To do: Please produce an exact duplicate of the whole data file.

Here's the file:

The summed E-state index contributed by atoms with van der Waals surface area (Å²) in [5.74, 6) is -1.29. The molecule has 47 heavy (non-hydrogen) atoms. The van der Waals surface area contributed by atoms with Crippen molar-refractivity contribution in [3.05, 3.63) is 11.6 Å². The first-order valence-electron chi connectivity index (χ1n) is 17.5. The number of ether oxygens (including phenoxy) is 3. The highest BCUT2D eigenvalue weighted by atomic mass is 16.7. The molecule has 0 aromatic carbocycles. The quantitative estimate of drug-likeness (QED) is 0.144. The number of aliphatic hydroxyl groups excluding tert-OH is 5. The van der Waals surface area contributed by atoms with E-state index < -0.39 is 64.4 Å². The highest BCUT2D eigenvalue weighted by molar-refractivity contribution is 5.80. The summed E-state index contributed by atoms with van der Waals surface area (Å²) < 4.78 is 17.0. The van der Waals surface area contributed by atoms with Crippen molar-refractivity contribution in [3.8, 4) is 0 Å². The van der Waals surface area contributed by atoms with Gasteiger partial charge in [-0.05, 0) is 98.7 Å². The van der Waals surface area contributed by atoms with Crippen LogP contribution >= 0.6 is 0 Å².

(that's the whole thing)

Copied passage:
The summed E-state index contributed by atoms with van der Waals surface area (Å²) in [5.74, 6) is -1.29. The molecule has 47 heavy (non-hydrogen) atoms. The van der Waals surface area contributed by atoms with Crippen molar-refractivity contribution in [3.05, 3.63) is 11.6 Å². The first-order valence-electron chi connectivity index (χ1n) is 17.5. The number of ether oxygens (including phenoxy) is 3. The highest BCUT2D eigenvalue weighted by atomic mass is 16.7. The molecule has 0 aromatic carbocycles. The quantitative estimate of drug-likeness (QED) is 0.144. The number of aliphatic hydroxyl groups excluding tert-OH is 5. The van der Waals surface area contributed by atoms with E-state index < -0.39 is 64.4 Å². The highest BCUT2D eigenvalue weighted by molar-refractivity contribution is 5.80. The summed E-state index contributed by atoms with van der Waals surface area (Å²) < 4.78 is 17.0. The van der Waals surface area contributed by atoms with Crippen molar-refractivity contribution in [3.8, 4) is 0 Å². The van der Waals surface area contributed by atoms with Gasteiger partial charge in [-0.05, 0) is 98.7 Å². The van der Waals surface area contributed by atoms with Crippen LogP contribution >= 0.6 is 0 Å².